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Minnesota says yes to hemp-infused drinks at breweries

Plus, Michigan, California, and Texas

Tuesday, July 9, 2024

Good morning. 

We hope your week is off to a great start.

And while it’s the dog days of summer, cannabis never slows down.

Let’s get to it.

-JB, JR, & CB 

This newsletter is 1192-words or about a 6-minute read. 

💡What’s the big deal?

Minnesota breweries can sell THC 🍺

What happened: Minnesotans can now saddle up to the bar and order a tall, refreshing pint of THC.

A new Minnesota law, effective July 1, allows breweries to sell hemp-derived THC-infused drinks on tap, expanding from the previous restriction of only selling them in cans, reports CBS News.

What they’re saying: “Having it on tap gives us so many different options for our consumers to taste it, to try it, to enjoy one while they're here on site," Dan Schnabel, a manager at Headflyer Brewing, told CBS.  "It's more approachable because not everybody necessarily wants to come in and purchase an entire can and drink an entire can.”

Back up for a second: Hemp-derived THC is technically federally legal, which allows producers more leeway into how and where they sell products, compared to their traditional cannabis counterparts.

Minnesota’s change follows the legalization of THC edibles derived from hemp, with regulations limiting THC content to 5 milligrams per serving and 50 milligrams per package. 

Hemp-derived THC products are big business in Minnesota. Last year, the state pulled in nearly $10 million in tax revenue from infused edibles and drinks — and that number is only set to grow, reports Minnpost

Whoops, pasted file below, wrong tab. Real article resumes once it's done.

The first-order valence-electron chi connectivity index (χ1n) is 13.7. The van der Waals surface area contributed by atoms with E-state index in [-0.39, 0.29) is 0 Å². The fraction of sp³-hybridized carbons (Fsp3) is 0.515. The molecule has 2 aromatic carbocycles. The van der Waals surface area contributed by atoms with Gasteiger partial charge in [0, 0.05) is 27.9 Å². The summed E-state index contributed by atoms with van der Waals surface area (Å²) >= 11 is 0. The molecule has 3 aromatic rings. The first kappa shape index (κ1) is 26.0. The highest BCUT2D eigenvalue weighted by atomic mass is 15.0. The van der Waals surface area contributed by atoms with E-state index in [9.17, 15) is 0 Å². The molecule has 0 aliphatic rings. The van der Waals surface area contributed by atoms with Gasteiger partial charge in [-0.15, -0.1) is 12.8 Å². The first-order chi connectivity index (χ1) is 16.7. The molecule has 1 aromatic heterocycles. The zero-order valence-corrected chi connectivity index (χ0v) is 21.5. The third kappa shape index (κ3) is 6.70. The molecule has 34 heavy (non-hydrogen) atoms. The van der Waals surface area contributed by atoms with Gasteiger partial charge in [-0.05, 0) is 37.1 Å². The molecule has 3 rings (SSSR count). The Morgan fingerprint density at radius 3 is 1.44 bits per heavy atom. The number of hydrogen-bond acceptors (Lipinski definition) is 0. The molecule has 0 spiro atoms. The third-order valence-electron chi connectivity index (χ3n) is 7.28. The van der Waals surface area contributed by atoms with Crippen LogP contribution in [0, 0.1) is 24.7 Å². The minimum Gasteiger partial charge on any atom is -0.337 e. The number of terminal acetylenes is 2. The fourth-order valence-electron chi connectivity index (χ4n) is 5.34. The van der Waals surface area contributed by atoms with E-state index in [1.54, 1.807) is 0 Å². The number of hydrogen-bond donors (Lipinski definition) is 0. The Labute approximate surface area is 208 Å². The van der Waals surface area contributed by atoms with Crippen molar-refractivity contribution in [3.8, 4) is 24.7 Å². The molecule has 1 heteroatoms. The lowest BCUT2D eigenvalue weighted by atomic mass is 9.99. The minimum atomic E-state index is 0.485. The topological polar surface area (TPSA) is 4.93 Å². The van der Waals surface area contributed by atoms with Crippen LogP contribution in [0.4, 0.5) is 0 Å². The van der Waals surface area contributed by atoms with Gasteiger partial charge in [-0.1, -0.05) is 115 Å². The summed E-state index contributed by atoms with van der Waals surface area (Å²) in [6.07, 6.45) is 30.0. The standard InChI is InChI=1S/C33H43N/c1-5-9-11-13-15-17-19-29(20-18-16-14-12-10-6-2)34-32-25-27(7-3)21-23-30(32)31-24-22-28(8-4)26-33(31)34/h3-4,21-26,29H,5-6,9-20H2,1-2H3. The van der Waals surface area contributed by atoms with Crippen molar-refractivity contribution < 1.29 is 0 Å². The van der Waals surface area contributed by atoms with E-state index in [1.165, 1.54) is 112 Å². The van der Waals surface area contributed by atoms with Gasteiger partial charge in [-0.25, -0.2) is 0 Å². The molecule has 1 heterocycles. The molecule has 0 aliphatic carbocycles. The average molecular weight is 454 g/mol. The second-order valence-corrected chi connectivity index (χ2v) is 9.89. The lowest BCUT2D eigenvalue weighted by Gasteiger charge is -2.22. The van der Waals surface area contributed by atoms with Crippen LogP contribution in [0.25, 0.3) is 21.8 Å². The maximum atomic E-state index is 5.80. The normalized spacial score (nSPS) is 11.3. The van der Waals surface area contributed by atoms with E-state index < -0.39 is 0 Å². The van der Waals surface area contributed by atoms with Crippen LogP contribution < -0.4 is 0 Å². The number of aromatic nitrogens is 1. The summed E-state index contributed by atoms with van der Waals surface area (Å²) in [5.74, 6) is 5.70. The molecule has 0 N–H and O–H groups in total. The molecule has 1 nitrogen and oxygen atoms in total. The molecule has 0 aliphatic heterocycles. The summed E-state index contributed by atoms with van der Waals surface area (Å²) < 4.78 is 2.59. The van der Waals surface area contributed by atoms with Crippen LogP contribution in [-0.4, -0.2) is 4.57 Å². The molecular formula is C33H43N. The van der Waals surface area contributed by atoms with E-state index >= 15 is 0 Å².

Hemp vs weed: Though hemp-derived THC is widely available in Minnesota, traditional dispensaries aren’t set to open in the state until early next year. 

Some say that these hemp-derived products are the tip of the spear — that consumers will be used to seeing THC-infused products at their favorite stores and breweries, so may be more open to trying cannabis products.

Others question how and why hemp-derived sellers aren’t subject to the same onerous taxes and restrictions as traditional cannabis firms, and say that the industry was only accidentally created through a loophole in the 2018 Farm Bill passed by Congress.

Minnesota is perhaps the biggest test case of all this, as hemp-derived products have exploded in the state ahead of legalization and regulators have been caught on the back foot. 

The state is retroactively requiring these sellers to register with the state, though few have filed complete taxes, per CBS.

Our take: Whether hemp-derived or regular old weed, THC is THC and the products are effectively the same in terms of the effect on the consumer.

But hemp-derived THC involves a more convoluted chemical process to get the desired compound. It’s often up to businesses themselves to take on the burden of selling clean, responsible products to consumers — and not all of them do. 

We worry that some companies, looking to make a quick buck, will sell products that make people sick in the absence of a legal, regulated supply chain. Any space where consumers have to rely on the goodwill of businesses is a risky space. That’s where strict regulations can help, for consumer safety, and for the long-term integrity of the industry.

Ultimately, we’d like to see cannabis federally legalized, so consumers can enjoy the safest, cleanest, and purest products possible without jumping through chemically-derived hoops.